Rock climbing is one hell of a strength-building workout. Not just for your upper body, but for everything. I recently joined a rock climbing gym in Los Angeles, paying $79 each month for something I actually love to hate. And yet I keep going because, in addition to training my body, I am really training to get over my fear of failure.
Let’s start with some background: This isn’t my first time rock climbing. I first got into it back in 2009, when I did bouldering to get stronger. With bouldering, you don’t wear a harness and climb only to a certain height, while relying heavily on your strength to cling to the rocky holds for dear life. If you fall, the gym’s crash pads will cushion you.
I’m pretty athletic and strong so I tore through the easier routes within the first few sessions. A route’s difficulty is categorized according to one of several grading scales. On the “V” scale, the one I’m most familiar with, a V0 is ideal for total newbies, whereas V17 is essentially for Spider-Man. Put simply, the higher the number, the harder and more technical it is. And when you metaphorically and literally reach the top, you experience some of the best dopamine squirts every time.
Rock climbing is one of those things where if you want to get better, you have to be okay with failing repeatedly so you know what to work on, making mistakes in front of others, and batting away all that negative self-talk. Eight years ago, I couldn’t handle any of these things, and I couldn’t get better. So I quit.
Rock Climbing Is My New “Failure Training”
Since then, I’ve been weight training, which has taught me that you don’t get the results you want from not consistently doing your best and learning, repeatedly. And today I am climbing again with a group of supportive friends (shout out to Andy and Sherry).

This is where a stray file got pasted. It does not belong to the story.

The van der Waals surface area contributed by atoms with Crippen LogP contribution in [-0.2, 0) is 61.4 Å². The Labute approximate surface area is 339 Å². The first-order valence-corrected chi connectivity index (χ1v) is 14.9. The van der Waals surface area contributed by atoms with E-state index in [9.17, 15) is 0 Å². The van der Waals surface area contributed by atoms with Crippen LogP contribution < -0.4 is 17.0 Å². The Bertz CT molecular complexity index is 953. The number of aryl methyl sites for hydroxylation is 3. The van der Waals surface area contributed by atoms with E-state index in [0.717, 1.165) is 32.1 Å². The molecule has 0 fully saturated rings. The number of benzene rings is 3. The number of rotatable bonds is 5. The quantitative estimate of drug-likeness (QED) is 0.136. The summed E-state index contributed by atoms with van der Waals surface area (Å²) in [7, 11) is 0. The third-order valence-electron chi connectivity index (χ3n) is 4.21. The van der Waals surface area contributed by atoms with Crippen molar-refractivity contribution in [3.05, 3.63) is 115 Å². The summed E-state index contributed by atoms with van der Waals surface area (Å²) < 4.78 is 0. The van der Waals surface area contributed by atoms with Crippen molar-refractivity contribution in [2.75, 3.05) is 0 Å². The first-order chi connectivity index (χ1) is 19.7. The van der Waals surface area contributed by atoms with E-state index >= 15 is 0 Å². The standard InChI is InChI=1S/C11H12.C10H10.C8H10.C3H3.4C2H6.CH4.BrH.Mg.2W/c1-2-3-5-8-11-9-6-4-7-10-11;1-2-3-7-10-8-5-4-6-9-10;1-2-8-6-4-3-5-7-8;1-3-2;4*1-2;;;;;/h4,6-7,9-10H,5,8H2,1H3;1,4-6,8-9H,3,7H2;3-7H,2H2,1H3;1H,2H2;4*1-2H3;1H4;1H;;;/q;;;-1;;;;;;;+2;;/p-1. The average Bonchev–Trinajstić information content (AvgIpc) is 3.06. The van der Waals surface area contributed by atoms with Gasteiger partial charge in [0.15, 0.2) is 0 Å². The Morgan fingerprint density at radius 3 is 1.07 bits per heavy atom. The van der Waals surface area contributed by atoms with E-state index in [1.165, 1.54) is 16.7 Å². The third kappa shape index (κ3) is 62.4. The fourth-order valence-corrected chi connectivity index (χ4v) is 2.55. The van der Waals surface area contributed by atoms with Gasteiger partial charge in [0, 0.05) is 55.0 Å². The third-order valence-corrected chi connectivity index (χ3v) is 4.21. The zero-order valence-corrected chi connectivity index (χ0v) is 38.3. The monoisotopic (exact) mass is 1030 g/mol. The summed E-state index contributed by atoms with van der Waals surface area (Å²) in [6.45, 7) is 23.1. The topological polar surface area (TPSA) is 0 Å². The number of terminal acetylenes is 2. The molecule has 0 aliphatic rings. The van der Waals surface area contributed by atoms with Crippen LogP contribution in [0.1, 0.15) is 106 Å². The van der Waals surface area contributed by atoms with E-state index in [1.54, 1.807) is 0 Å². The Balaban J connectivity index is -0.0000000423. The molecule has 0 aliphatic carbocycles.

I thought that by now, I was used to failure—failure to pick up a weight, failure to see the bathroom scale go the way I want, failure to be perfect with my diet or self-control, and so on. Yet it turns out that when it comes to rock climbing, even though my mindset has changed, I’m still far from perfect at overcoming that mental resistance to get back up on the rock to keep trying.
The difference this time is that I now see rock climbing as my “failure training,” where I remind myself of the following:
- If one way doesn’t work, try something new: One time I kept approaching the first move of a climbing route with my same left foot (because that was comfortable) and I struggled to boost up. Then someone asked, “Why not your right foot and shift your weight like so?” Duh, just change it up. And that small tweak was all I needed to clamber up that route like a spider monkey.
- Forget ego and accept where you are: My fear of failure is 99% my ego telling me that I can be no less than awesome. When reality hits and I flub a climbing route, my bruised ego makes it all too easy for me to quit. I take a page from Jake the Dog that I need to initially suck at something in order to get good at it. With this in mind, I get a more realistic sense of where my abilities right now and can figure out what I need to do differently to get better.
- Seek help and support: Rock climbing is a social activity and it’s part of the reason I continue to go. My friends, who are all much better than I, give me insight, pointers, and different approaches to my problems that I wouldn’t have thought of. It can be difficult to admit when you need help, but getting help simply accelerates the learning process.
- You can’t compare yourself to anyone else: Solutions vary from person to person, and there’s only so much you can learn from watching someone else since their body type, height, limb lengths, and relative strength all make their approach entirely different. You have to get on the wall and try things out yourself. This applies to almost anything in life.
Figuring out the best way to climb each route is basically like solving a puzzle with your body while fighting invisible forces, like gravity and a fear of heights (or in my case, fear of messing up). If you can’t grab the next hold, for example, maybe you can move your hips closer to the wall to extend your reach; or just leap up and trust in your grip. The only way to know for sure is to get back on that rock and try again.